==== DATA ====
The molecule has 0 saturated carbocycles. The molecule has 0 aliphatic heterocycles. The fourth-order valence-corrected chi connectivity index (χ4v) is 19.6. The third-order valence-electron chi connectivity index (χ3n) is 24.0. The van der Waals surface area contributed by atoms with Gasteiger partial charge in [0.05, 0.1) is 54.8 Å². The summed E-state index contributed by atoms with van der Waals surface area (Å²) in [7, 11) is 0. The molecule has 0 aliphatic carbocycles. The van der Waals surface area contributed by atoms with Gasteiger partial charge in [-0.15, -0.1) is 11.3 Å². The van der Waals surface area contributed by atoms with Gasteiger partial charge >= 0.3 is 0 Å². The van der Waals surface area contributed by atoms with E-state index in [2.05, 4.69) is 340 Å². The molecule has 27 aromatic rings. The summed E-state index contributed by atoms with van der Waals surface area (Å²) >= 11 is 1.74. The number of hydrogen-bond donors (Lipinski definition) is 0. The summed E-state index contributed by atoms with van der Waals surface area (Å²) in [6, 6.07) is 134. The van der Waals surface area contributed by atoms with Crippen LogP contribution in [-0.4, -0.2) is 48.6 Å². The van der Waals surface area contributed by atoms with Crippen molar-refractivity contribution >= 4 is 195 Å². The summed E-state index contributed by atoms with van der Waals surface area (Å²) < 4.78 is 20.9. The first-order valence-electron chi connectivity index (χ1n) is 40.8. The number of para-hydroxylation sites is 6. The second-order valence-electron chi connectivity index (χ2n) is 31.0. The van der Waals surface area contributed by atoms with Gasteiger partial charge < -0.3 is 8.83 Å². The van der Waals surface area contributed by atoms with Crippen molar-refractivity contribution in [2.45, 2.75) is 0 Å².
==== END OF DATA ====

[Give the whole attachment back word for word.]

The molecule has 0 saturated carbocycles. The molecule has 0 aliphatic heterocycles. The fourth-order valence-corrected chi connectivity index (χ4v) is 19.6. The third-order valence-electron chi connectivity index (χ3n) is 24.0. The van der Waals surface area contributed by atoms with Gasteiger partial charge in [0.05, 0.1) is 54.8 Å². The summed E-state index contributed by atoms with van der Waals surface area (Å²) in [7, 11) is 0. The molecule has 0 aliphatic carbocycles. The van der Waals surface area contributed by atoms with Gasteiger partial charge in [-0.15, -0.1) is 11.3 Å². The van der Waals surface area contributed by atoms with Gasteiger partial charge >= 0.3 is 0 Å². The van der Waals surface area contributed by atoms with E-state index in [2.05, 4.69) is 340 Å². The molecule has 27 aromatic rings. The summed E-state index contributed by atoms with van der Waals surface area (Å²) >= 11 is 1.74. The number of hydrogen-bond donors (Lipinski definition) is 0. The summed E-state index contributed by atoms with van der Waals surface area (Å²) in [6, 6.07) is 134. The van der Waals surface area contributed by atoms with Crippen LogP contribution in [-0.4, -0.2) is 48.6 Å². The van der Waals surface area contributed by atoms with Crippen molar-refractivity contribution >= 4 is 195 Å². The summed E-state index contributed by atoms with van der Waals surface area (Å²) < 4.78 is 20.9. The first-order valence-electron chi connectivity index (χ1n) is 40.8. The number of para-hydroxylation sites is 6. The second-order valence-electron chi connectivity index (χ2n) is 31.0. The van der Waals surface area contributed by atoms with Gasteiger partial charge < -0.3 is 8.83 Å². The van der Waals surface area contributed by atoms with Crippen molar-refractivity contribution in [2.45, 2.75) is 0 Å².